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CARNORAMA»Trends»Systems,Factors,Topics»Electrical,Substitute Products & Services,Technology Trends,Technology»Volvo New Power Concept Replaces Conventional Batteries
Volvo New Power Concept Replaces Conventional Batteries

Volvo New Power Concept Replaces Conventional Batteries


Volvo has developed a new concept for storing electrical power using car body panels instead of a traditional battery. It may be a few years away from production, but it’s a very smart concept.

Volvo is working together with independent research groups to develop a means of energy storage for future electric cars that does away completely with traditional battery and super capacitor systems, which typically carry considerable weight and take up a lot of space. The solution is a new type of material that integrates nano-structured batteries and super capacitors together with carbon fibre, which can be formed into body panels for a car.

The material is recharged and energised by the use of brake energy regeneration in the car or by plugging into a mains electrical grid. It then transfers the energy to the electric motor which is discharged as it is used around the car. Impressively, researchers found that the special panels not only charge and store energy faster than conventional batteries can, but that they are also lighter, stronger and more pliant. Their production is also said to be cost effective eco-friendly. Volvo reckons the complete substitution of an electric car’s existing components with the new material could cut the overall weight by more than 15%.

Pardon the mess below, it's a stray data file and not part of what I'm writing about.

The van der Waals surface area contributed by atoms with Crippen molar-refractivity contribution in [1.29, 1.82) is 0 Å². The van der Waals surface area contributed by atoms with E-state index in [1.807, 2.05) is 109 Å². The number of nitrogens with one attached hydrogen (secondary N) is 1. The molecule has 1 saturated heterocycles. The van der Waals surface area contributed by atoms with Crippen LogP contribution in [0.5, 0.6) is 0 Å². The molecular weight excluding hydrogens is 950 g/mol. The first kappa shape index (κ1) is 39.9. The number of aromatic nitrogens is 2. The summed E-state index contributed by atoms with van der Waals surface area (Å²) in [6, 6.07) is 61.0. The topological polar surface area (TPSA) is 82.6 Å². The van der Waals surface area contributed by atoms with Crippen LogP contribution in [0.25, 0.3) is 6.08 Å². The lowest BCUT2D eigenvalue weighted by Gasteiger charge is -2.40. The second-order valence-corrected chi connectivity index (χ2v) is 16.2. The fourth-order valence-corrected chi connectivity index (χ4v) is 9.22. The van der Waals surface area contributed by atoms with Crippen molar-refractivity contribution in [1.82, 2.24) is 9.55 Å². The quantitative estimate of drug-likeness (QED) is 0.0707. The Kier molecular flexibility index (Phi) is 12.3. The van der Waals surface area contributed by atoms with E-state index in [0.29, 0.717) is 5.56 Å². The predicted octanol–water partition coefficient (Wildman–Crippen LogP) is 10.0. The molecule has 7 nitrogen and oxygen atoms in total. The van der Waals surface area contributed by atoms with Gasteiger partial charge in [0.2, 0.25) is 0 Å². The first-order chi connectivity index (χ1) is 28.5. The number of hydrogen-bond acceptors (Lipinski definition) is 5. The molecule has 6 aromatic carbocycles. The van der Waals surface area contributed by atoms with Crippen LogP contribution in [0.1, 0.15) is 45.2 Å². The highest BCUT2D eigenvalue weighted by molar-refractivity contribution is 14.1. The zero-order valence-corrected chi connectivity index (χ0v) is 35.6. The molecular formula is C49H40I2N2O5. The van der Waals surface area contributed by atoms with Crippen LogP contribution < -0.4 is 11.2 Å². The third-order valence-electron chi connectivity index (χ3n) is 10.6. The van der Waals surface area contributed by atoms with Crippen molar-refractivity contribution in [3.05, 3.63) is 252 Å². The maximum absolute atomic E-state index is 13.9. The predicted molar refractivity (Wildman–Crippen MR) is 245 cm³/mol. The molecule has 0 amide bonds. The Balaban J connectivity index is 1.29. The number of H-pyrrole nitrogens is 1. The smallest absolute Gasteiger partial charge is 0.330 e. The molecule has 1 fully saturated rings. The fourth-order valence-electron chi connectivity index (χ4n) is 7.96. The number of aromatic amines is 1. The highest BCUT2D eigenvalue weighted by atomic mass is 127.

The project, funded as part of a European Union research project, included Imperial College London as the academic lead partner along with eight other major participants. Volvo was the only OEM in the project. The project team identified a feasible solution to the heavy weight, large size and high costs associated with the batteries seen in hybrids and electric cars today, while maintaining the efficient capacity of power and performance.

The research project took place over 3.5 years and has already been realised in the form of body panels within an S80 experimental car.

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One comment

  • October 24, 2013 1:26 amPosted 4 years ago
    Insurance Hunter

    This is a very interesting concept. It makes sense given the solar power technology that we already have and it is similar to the solar panels that are used on homes to generate energy. It will be interested to see where this goes in the future.

    Reply

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